French presidential frontrunner Francois Hollande, of the Socialist Party, could prompt major changes to the German-led austerity model, which much of Europe is already rising up against.
French elections on Sunday will likely speed up changes to the core European dynamics that have steered the eurozone's path through the economic crisis, particularly if socialist Francois Hollande, who is leading President Nicolas Sarkozy narrowly in the polls, scores a victory.
Mr. Hollande seems certain to set in motion a change to the strict German-led austerity measures that have so far allowed Berlin to dictate steep spending cuts in national budgets, even as the European debt crisis spilled over into a political crisis, with five governments falling and streets filling with protesters.
Mr. Sarkozy has worked shoulder-to-shoulder with German Chancellor Angela Merkel to bring the model of spending cuts and balanced budgets into play. Only a few months ago, when European Union members signed a "fiscal compact" setting the new economic approach in stone, the austerity prescription looked ironclad.
But Hollande has campaigned on plans to incorporate elements of growth into the austerity mandate, an idea bolstered by support from Mario Draghi, head of the European Central Bank, who has suggested a "growth compact" for Europe. Across Europe, even some adherents to austerity are beginning to question it as a solution to the economic crisis. So when Hollande promises a "new direction for Europe," as he did in his only debate with Sarkozy on May 2, the promise may be more than rhetorical, analysts say.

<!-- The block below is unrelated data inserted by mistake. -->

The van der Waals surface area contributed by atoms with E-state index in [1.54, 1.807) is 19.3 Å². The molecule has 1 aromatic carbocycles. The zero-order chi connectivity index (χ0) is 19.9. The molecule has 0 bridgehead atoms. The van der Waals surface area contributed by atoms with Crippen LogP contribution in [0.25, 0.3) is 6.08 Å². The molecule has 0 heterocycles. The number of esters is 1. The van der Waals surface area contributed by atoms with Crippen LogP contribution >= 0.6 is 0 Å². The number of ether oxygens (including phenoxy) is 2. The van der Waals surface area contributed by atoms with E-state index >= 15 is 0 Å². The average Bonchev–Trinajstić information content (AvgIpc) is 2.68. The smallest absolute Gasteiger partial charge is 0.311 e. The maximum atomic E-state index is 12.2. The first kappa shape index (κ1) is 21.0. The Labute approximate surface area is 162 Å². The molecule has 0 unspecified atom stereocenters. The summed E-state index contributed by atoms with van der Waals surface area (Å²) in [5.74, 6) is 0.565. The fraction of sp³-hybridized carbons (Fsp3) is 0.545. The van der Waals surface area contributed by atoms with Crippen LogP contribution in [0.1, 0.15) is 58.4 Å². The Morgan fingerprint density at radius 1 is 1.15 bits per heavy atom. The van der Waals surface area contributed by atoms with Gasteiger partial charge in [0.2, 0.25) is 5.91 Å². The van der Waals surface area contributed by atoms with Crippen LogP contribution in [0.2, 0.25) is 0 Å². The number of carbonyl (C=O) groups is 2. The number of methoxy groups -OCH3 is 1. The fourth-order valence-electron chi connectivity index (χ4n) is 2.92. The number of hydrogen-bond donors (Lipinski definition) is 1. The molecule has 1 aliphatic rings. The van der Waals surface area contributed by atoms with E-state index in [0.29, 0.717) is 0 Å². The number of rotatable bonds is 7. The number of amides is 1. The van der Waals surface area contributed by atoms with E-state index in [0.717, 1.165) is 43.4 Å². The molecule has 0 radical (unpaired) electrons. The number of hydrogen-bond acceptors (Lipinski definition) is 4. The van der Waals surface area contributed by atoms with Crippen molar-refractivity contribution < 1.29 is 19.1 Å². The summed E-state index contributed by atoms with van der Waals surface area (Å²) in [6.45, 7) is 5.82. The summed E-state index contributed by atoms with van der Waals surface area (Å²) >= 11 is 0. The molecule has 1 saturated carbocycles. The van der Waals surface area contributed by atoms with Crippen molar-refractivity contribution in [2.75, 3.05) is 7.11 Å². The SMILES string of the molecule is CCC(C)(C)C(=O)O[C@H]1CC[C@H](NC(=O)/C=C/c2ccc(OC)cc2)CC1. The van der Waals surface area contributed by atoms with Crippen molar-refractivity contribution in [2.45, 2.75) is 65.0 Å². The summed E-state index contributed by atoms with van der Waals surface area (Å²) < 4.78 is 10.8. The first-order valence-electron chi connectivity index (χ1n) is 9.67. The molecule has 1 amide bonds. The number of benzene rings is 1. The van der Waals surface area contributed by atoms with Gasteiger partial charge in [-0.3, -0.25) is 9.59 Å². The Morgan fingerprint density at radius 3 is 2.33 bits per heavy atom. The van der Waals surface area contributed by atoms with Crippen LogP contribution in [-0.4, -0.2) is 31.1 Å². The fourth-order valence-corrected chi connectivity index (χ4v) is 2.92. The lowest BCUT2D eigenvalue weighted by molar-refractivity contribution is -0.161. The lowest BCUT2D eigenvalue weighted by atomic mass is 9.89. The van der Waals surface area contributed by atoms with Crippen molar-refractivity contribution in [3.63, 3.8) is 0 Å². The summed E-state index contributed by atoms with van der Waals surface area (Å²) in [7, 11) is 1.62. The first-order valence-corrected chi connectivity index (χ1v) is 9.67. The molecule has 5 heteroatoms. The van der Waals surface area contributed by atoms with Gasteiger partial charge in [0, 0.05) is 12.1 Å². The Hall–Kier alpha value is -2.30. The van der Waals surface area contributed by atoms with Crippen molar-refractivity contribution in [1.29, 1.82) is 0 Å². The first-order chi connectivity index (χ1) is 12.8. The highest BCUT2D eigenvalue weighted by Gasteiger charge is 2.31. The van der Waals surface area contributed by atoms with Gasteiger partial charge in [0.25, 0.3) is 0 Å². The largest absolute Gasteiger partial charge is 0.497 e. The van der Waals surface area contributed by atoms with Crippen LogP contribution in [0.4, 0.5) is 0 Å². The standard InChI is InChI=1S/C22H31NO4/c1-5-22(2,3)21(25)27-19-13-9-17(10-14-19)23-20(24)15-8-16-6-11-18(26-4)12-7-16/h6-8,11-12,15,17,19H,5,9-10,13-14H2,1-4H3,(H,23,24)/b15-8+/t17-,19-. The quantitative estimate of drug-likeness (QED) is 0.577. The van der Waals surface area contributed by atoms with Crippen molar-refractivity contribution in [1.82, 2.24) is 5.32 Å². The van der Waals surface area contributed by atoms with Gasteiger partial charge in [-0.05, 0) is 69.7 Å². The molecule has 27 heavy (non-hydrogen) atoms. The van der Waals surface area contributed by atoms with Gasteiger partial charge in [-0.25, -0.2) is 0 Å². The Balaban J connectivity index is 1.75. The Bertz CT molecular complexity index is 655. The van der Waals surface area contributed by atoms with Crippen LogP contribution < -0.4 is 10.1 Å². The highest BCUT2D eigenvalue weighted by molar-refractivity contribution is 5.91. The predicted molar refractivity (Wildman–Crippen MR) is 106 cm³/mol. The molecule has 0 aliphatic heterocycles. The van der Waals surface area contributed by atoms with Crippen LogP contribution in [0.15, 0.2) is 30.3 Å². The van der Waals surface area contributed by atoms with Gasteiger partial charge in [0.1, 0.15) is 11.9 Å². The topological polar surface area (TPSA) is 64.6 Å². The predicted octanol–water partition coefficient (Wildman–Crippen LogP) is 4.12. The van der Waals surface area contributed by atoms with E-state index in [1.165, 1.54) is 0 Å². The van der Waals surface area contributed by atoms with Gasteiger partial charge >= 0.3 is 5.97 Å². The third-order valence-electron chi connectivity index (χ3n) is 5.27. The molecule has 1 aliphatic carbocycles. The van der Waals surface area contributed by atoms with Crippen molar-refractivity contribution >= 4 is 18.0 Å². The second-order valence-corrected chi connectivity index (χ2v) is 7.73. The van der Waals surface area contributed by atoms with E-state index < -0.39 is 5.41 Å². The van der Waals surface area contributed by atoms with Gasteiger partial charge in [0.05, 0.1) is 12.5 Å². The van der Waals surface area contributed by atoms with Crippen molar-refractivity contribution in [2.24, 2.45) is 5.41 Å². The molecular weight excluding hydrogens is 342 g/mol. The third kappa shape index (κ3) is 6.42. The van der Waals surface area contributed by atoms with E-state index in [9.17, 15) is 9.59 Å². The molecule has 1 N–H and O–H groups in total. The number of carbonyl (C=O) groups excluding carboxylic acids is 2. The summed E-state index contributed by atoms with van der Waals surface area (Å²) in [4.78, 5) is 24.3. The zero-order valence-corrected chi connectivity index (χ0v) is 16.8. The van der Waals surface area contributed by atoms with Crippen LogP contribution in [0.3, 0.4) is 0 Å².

"We are entering a period where all cards are not yet on the table, where various conflicting logics in Europe, economic and social, are testing each other," says Karim Emile Bitar, senior fellow at the Institute for International and Strategic Relations in Paris. "We are approaching a fault line: How much austerity can growth proponents accept, and vice versa?"
Hollande is part of a larger movement
A Hollande victory would not take place in vacuum. Anger and frustration with austerity is rising across the continent, as seen in marches in Prague and Madrid, pushback from some of the austerity model's former strongest backers (like the prime minister of Spain), the collapse of the ruling coalition in the Netherlands, dissent among leading German politicians, and the general angst in Italy, Greece, Ireland, and Portugal.
And of course, there is worry in France itself, which had its AAA credit rating reduced in January and where unemployment hovers at nearly 10 percent. (There is also a fear in France that there could be a market backlash to a Hollande victory, which would bring in a socialist government for the first time in 17 years.)
By challenging austerity, Hollande would likely position France as a lever between the debt-ridden southern tier of Europe and the prosperous German-led north, creating some "creative tension" with Germany over basic direction, as Ulrike Guerot of the European Council of Foreign Relations in Berlin puts it. …